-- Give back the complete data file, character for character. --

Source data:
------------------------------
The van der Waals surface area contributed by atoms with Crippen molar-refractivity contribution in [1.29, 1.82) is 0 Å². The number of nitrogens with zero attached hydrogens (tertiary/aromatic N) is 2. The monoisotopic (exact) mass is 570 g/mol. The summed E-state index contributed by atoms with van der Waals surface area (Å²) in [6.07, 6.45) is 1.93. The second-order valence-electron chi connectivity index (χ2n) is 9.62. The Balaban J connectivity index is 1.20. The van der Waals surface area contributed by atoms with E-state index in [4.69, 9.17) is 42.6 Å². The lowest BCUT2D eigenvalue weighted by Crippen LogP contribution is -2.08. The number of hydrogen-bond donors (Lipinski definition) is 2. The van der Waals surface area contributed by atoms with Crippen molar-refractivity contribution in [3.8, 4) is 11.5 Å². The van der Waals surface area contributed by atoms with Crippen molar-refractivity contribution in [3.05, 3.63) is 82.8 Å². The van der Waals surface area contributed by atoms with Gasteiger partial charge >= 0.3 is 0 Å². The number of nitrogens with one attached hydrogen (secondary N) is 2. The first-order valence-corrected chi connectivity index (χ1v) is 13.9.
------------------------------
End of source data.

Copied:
The van der Waals surface area contributed by atoms with Crippen molar-refractivity contribution in [1.29, 1.82) is 0 Å². The number of nitrogens with zero attached hydrogens (tertiary/aromatic N) is 2. The monoisotopic (exact) mass is 570 g/mol. The summed E-state index contributed by atoms with van der Waals surface area (Å²) in [6.07, 6.45) is 1.93. The second-order valence-electron chi connectivity index (χ2n) is 9.62. The Balaban J connectivity index is 1.20. The van der Waals surface area contributed by atoms with E-state index in [4.69, 9.17) is 42.6 Å². The lowest BCUT2D eigenvalue weighted by Crippen LogP contribution is -2.08. The number of hydrogen-bond donors (Lipinski definition) is 2. The van der Waals surface area contributed by atoms with Crippen molar-refractivity contribution in [3.8, 4) is 11.5 Å². The van der Waals surface area contributed by atoms with Crippen molar-refractivity contribution in [3.05, 3.63) is 82.8 Å². The van der Waals surface area contributed by atoms with Gasteiger partial charge >= 0.3 is 0 Å². The number of nitrogens with one attached hydrogen (secondary N) is 2. The first-order valence-corrected chi connectivity index (χ1v) is 13.9.